Death in the Rainforest – by Jack Ewing

In the rainforest death is simply another step in the endless cycle of life. Sooner or later every living thing dies and becomes food for some other living thing. In fact individual deaths often tend to make the species healthier. This brings to mind the following story as it was printed in Monkeys Are Made of Chocolate.

A herd of buffalo can only move as fast as the slowest buffalo. And when the herd is hunted by wolves and mountain lions, it is the slowest and weakest ones at the back that are killed first. This natural selection is good for the herd as a whole, because the general speed and health of the whole group keeps improving by the regular killing of the weakest members.

This natural culling process affects all living things. Baby sloths sometimes tumble from the tops of tall trees. Sometimes they die, but often they suffer little or no damage from the fall. At Hacienda Barú National Wildlife Refuge, we occasionally find a young sloth on the ground and its mother high in the treetops. Even though unharmed from the fall these infants are doomed. If they don’t fall prey to a predator or scavenger, starvation comes quickly. The interesting thing is that the mother sloth makes no attempt to rescue her baby, even when humans intervene and try to return it to her. The mothering instinct has its limits where species survival is at stake. What the female is really saying to her young is, “Sorry kid; you know the rules. Sloths have to be able to hold tight. If you can’t hang on, get your butt out of our gene pool.”

All living things are subject to this dynamic, mammals, birds, reptiles, amphibians, insects, plants, bacteria, and molds. It is often called “survival of the fittest” or “natural selection.” Human technology has allowed us to bypass the immediate effects. Among other things this has allowed us to live longer and enjoy life more. It has also made us dependent on modern medicine for our survival as a species.

As brutal as it sounds, a 100 years ago a woman with hips too narrow to give birth naturally would have died during childbirth and the genetic characteristic of narrow hips would not have been passed on to future generations. Modern medicine, however, bypasses nature’s natural selection with the C-section. The woman is able to have her baby and everybody is happy. Some of her children will inherit her genes for narrow hips and the trait will pass on to future generations.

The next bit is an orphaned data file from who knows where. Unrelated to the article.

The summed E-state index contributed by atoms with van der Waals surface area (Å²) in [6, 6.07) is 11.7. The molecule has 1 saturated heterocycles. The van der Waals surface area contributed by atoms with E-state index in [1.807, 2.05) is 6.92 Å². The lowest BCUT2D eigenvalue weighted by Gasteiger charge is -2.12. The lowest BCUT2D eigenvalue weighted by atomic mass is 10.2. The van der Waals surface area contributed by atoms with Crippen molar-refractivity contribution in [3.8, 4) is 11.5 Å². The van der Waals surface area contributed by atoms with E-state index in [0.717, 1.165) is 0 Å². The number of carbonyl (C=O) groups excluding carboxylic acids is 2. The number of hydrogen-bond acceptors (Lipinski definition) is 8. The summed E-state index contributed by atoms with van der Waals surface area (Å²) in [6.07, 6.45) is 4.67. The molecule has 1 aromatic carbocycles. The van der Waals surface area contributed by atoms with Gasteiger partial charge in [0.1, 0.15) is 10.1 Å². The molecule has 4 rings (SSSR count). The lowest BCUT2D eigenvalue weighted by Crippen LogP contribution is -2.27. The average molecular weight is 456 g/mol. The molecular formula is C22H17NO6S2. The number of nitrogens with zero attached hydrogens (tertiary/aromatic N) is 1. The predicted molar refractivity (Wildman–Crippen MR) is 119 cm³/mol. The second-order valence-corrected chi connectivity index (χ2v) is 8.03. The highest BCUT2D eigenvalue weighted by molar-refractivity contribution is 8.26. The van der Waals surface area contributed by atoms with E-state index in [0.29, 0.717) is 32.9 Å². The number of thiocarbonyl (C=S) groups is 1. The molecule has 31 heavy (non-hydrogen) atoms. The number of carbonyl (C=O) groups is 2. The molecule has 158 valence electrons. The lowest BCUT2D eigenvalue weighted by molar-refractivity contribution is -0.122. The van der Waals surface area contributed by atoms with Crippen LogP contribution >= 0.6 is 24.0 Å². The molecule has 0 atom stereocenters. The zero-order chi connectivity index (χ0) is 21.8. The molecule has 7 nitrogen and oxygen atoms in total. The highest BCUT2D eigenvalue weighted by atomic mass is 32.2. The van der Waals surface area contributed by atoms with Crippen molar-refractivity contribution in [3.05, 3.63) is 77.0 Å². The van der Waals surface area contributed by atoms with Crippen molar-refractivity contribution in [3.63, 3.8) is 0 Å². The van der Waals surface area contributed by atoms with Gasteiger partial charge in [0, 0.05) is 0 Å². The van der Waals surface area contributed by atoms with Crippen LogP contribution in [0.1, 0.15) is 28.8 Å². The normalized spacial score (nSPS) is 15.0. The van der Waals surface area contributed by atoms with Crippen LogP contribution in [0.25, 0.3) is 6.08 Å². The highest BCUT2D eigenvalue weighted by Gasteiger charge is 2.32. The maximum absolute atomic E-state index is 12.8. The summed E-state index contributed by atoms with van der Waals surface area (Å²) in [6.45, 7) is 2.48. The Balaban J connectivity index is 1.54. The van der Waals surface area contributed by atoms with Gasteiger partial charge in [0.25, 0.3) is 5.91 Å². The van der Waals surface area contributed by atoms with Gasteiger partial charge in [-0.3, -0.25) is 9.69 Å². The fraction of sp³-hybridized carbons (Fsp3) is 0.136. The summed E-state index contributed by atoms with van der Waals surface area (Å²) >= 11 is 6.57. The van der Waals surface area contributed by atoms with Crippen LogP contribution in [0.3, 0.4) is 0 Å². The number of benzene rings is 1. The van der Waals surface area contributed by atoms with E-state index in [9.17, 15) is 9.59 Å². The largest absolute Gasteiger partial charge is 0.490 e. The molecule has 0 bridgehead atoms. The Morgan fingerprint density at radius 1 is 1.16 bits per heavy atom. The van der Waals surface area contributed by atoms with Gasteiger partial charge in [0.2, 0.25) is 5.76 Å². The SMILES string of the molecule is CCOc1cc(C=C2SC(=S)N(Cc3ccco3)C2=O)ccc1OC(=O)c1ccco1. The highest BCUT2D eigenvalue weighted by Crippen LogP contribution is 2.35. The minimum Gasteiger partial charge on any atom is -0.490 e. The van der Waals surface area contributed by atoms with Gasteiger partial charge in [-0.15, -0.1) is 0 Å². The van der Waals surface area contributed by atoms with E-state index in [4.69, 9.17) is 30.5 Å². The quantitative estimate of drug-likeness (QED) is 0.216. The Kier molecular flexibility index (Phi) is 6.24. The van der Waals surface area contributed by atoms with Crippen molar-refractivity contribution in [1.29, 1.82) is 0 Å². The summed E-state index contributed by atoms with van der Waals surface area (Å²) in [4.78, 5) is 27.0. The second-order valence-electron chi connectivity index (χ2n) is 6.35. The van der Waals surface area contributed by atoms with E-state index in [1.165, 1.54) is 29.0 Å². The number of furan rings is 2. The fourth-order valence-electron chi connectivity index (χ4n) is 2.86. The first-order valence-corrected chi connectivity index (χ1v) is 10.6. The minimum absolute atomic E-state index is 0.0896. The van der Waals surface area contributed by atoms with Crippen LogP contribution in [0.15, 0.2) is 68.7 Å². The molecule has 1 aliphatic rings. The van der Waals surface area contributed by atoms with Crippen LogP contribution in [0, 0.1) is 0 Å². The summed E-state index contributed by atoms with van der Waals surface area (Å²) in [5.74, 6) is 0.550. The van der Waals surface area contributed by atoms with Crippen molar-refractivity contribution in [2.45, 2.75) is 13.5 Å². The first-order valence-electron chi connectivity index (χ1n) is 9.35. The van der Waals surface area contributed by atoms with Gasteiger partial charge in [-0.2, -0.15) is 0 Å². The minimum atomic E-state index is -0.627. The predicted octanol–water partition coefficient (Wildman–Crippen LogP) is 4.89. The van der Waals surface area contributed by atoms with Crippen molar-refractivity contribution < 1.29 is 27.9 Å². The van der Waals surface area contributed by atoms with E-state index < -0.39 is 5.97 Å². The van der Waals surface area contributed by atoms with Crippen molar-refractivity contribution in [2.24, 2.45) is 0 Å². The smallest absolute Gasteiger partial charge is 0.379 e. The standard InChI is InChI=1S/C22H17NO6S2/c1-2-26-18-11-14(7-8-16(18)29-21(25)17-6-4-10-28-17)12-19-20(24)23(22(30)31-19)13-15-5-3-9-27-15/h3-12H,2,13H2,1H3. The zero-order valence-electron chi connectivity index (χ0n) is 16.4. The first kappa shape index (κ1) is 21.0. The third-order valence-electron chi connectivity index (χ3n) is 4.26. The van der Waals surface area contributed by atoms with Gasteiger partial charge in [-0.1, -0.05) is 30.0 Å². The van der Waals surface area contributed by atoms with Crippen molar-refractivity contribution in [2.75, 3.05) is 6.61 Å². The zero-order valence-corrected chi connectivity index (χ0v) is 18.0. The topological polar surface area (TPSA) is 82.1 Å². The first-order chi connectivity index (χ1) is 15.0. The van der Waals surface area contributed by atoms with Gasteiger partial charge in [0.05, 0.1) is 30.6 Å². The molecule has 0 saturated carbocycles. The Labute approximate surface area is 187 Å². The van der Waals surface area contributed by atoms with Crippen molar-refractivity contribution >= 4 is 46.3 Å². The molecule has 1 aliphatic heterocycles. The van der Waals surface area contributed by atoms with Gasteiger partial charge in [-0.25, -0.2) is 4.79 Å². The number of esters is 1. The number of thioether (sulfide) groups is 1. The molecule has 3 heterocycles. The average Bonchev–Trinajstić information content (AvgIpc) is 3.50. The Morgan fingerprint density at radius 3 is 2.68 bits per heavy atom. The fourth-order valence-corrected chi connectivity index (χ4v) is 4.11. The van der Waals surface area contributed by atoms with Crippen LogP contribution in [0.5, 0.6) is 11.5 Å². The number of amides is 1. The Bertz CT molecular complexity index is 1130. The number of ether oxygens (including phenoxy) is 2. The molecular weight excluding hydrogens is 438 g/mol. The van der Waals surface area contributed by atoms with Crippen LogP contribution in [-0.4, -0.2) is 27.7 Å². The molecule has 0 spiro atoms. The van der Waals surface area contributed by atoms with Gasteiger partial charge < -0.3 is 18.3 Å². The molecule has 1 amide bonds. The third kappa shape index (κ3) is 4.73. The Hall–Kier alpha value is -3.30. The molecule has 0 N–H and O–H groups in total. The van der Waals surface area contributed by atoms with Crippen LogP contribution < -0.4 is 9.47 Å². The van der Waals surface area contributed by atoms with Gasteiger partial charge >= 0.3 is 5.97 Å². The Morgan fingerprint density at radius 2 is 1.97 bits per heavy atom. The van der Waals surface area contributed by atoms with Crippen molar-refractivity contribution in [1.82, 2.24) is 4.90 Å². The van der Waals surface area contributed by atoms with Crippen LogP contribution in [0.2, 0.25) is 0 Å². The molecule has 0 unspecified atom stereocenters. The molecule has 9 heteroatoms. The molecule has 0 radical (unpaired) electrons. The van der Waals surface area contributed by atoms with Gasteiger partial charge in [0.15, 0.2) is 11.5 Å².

Several years ago we had an over population of coatis and raccoons in the area around Dominical and Hacienda Baru. The problem started when a fruit stand near the Barú River started discarding damaged fruit in the grass and weeds behind the stand. The coatis and raccoons got in the habit of going there to eat. Soon they were taking bananas out of people’s hands. These charismatic mammals became a roadside attraction. People were buying lots of bananas to feed to the animals. Banana sales skyrocketed and so did the coati and raccoon populations. These wild animals were no longer wild. They stopped hunting for their natural food in the forest and just hung around the fruit stand, human dwellings, and the roadside where they begged for food. One evening I was sitting in the Hacienda Barú restaurant with some friends, and a raccoon walked in, climbed onto the counter, grabbed a package of cup cakes off the rack, and made its escape. We had to fortify the kitchen area with wire mesh to keep them out. Eventually Mother Nature took a hand in the matter. The coatis and raccoons came down with a severe mange, and their hair started falling out in big patches. The weaker ones died. About the same time we started seeing pumas on and around Hacienda Barú, and these large predators prefer coatis and raccoons to any other prey. The weakened population of these semi-domesticated mammals were an easy meal for the big cats. The population crashed. The only ones to survive were the smartest, toughest, wildest animals, the ones who had never succumbed to the temptation to accept a free hand out. Today we still have all three species, pumas, coatis, and raccoons. The point is that those who survived were the genetically superior individuals, and the deaths of their weaker companions contributed to the general health of the entire population.

Every day bird watchers and ecotourists visit Hacienda Barú National Wildlife Refuge. What these nature lovers find is a healthy natural ecosystem. We protect the habitat and allow Mother Nature to deal with the multitude of species in her own way. She does a much better job of it than we ever could.